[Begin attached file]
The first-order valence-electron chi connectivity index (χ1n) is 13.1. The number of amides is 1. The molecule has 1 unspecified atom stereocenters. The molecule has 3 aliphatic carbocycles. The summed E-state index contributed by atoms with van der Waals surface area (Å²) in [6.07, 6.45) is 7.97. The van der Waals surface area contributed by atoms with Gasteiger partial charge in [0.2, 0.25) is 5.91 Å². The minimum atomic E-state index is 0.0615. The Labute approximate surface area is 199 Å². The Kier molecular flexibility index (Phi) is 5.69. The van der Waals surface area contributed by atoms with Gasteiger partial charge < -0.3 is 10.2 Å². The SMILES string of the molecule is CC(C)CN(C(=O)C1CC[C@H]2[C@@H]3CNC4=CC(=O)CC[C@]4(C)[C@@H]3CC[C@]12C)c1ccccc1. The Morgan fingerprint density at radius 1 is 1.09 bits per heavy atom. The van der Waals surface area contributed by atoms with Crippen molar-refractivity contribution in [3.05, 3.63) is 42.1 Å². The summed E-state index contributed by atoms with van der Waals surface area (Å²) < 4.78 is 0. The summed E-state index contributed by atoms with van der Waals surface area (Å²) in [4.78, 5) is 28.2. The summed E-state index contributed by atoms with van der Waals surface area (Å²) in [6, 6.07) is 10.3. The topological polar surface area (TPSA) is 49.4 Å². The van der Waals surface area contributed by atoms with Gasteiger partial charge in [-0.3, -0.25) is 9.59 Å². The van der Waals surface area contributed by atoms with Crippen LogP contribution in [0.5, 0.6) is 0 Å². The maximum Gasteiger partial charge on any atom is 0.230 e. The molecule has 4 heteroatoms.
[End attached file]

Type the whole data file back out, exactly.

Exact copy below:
The first-order valence-electron chi connectivity index (χ1n) is 13.1. The number of amides is 1. The molecule has 1 unspecified atom stereocenters. The molecule has 3 aliphatic carbocycles. The summed E-state index contributed by atoms with van der Waals surface area (Å²) in [6.07, 6.45) is 7.97. The van der Waals surface area contributed by atoms with Gasteiger partial charge in [0.2, 0.25) is 5.91 Å². The minimum atomic E-state index is 0.0615. The Labute approximate surface area is 199 Å². The Kier molecular flexibility index (Phi) is 5.69. The van der Waals surface area contributed by atoms with Gasteiger partial charge < -0.3 is 10.2 Å². The SMILES string of the molecule is CC(C)CN(C(=O)C1CC[C@H]2[C@@H]3CNC4=CC(=O)CC[C@]4(C)[C@@H]3CC[C@]12C)c1ccccc1. The Morgan fingerprint density at radius 1 is 1.09 bits per heavy atom. The van der Waals surface area contributed by atoms with Crippen molar-refractivity contribution in [3.05, 3.63) is 42.1 Å². The summed E-state index contributed by atoms with van der Waals surface area (Å²) < 4.78 is 0. The summed E-state index contributed by atoms with van der Waals surface area (Å²) in [4.78, 5) is 28.2. The summed E-state index contributed by atoms with van der Waals surface area (Å²) in [6, 6.07) is 10.3. The topological polar surface area (TPSA) is 49.4 Å². The van der Waals surface area contributed by atoms with Gasteiger partial charge in [-0.3, -0.25) is 9.59 Å². The van der Waals surface area contributed by atoms with Crippen LogP contribution in [0.5, 0.6) is 0 Å². The maximum Gasteiger partial charge on any atom is 0.230 e. The molecule has 4 heteroatoms.